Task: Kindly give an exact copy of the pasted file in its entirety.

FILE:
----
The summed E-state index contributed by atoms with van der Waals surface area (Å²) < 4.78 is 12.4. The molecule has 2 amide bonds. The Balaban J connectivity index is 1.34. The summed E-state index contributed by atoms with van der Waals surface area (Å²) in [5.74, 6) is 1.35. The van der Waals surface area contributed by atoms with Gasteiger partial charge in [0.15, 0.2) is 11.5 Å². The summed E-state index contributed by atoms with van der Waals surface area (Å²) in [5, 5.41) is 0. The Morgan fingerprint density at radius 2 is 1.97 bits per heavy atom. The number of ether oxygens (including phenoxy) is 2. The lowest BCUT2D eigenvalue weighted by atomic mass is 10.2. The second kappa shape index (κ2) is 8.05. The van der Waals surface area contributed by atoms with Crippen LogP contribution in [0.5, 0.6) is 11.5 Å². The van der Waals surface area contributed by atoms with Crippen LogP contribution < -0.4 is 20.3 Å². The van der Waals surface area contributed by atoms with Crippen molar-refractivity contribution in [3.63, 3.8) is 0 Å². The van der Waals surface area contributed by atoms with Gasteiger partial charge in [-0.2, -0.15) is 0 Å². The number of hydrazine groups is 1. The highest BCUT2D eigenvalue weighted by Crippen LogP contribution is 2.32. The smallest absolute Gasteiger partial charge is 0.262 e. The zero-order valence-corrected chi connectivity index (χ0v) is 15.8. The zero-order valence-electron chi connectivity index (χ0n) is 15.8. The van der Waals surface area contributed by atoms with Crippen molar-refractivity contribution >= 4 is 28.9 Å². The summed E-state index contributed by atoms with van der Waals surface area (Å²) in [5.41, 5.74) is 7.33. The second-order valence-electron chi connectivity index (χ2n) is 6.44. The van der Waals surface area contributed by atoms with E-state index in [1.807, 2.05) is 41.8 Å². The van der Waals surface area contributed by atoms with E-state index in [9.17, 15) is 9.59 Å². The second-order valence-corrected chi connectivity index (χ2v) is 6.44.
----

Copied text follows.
The summed E-state index contributed by atoms with van der Waals surface area (Å²) < 4.78 is 12.4. The molecule has 2 amide bonds. The Balaban J connectivity index is 1.34. The summed E-state index contributed by atoms with van der Waals surface area (Å²) in [5.74, 6) is 1.35. The van der Waals surface area contributed by atoms with Gasteiger partial charge in [0.15, 0.2) is 11.5 Å². The summed E-state index contributed by atoms with van der Waals surface area (Å²) in [5, 5.41) is 0. The Morgan fingerprint density at radius 2 is 1.97 bits per heavy atom. The number of ether oxygens (including phenoxy) is 2. The lowest BCUT2D eigenvalue weighted by atomic mass is 10.2. The second kappa shape index (κ2) is 8.05. The van der Waals surface area contributed by atoms with Crippen LogP contribution in [0.5, 0.6) is 11.5 Å². The van der Waals surface area contributed by atoms with Crippen LogP contribution < -0.4 is 20.3 Å². The van der Waals surface area contributed by atoms with Crippen molar-refractivity contribution in [3.63, 3.8) is 0 Å². The van der Waals surface area contributed by atoms with Gasteiger partial charge in [-0.2, -0.15) is 0 Å². The number of hydrazine groups is 1. The highest BCUT2D eigenvalue weighted by Crippen LogP contribution is 2.32. The smallest absolute Gasteiger partial charge is 0.262 e. The zero-order valence-corrected chi connectivity index (χ0v) is 15.8. The zero-order valence-electron chi connectivity index (χ0n) is 15.8. The van der Waals surface area contributed by atoms with Crippen molar-refractivity contribution >= 4 is 28.9 Å². The summed E-state index contributed by atoms with van der Waals surface area (Å²) in [5.41, 5.74) is 7.33. The second-order valence-electron chi connectivity index (χ2n) is 6.44. The van der Waals surface area contributed by atoms with E-state index in [1.807, 2.05) is 41.8 Å². The van der Waals surface area contributed by atoms with E-state index in [9.17, 15) is 9.59 Å². The second-order valence-corrected chi connectivity index (χ2v) is 6.44.